"I think this community can support the kind of things we are doing Breon said. "I think what we have to do is show that we can keep as many people home in West Michigan as possible. I think we have been able to do that.". While he is tasked with the big picture, it's the small things that happen daily at Spectrum he is most proud. He learned about an employee's idea for a thermal bra for breast cancer survivors that was turned into a product by Spectrum's Innovation's team by reading a mlive story. "Some of the things we do don't even make my desk breon said. "These are the kind of things decided throughout the organization and some of those are remarkable things.". He believes it is the small things that make up an organization. They happen everyday as caregivers work to give patients the best care.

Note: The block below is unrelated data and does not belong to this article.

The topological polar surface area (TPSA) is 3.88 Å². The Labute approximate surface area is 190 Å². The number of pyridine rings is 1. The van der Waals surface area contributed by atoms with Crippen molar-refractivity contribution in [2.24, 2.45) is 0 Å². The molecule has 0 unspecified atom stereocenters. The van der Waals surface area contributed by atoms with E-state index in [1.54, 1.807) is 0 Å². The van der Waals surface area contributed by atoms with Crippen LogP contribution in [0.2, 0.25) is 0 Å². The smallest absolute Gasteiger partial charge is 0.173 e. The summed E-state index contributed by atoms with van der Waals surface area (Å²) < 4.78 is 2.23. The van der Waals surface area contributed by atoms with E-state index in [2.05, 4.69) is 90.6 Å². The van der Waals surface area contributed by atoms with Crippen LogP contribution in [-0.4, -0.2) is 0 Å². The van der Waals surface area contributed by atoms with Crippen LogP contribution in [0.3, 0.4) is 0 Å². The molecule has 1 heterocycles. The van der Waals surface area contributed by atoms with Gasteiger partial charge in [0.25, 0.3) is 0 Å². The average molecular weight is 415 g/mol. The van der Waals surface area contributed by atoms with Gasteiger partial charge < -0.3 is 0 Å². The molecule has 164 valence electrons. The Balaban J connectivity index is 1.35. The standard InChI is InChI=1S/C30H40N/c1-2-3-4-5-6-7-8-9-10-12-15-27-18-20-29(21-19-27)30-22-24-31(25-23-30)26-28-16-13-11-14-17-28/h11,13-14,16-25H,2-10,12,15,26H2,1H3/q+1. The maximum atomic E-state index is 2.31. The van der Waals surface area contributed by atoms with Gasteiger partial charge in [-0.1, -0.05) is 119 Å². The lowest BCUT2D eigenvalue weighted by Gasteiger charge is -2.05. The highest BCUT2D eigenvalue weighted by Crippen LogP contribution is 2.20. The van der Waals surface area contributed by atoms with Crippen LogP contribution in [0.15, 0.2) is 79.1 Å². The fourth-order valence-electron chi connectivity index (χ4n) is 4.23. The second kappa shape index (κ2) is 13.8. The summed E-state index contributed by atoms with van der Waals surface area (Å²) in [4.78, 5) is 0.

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You got people who give as a part of their culture.". Economic catalyst, spectrum's development has also changed the book face of downtown Grand Rapids and served as a catalyst for economic growth in the area. Its buildings are the pillars of the city's growing Medical Mile. Along with the transplant center and children's center, there are the Fred and Lena meijer heart Center and the lemmen-Holton Cancer pavilion. Spectrum health has been nationally recognized in recent years for numerous advancements in care. Breon's tenure has also been marked by a willingness to swim against the tide. When other hospitals were moving away from having doctors on staff, he believed the Spectrum needed to be closely aligned with physicians to provide high quality care at a low cost.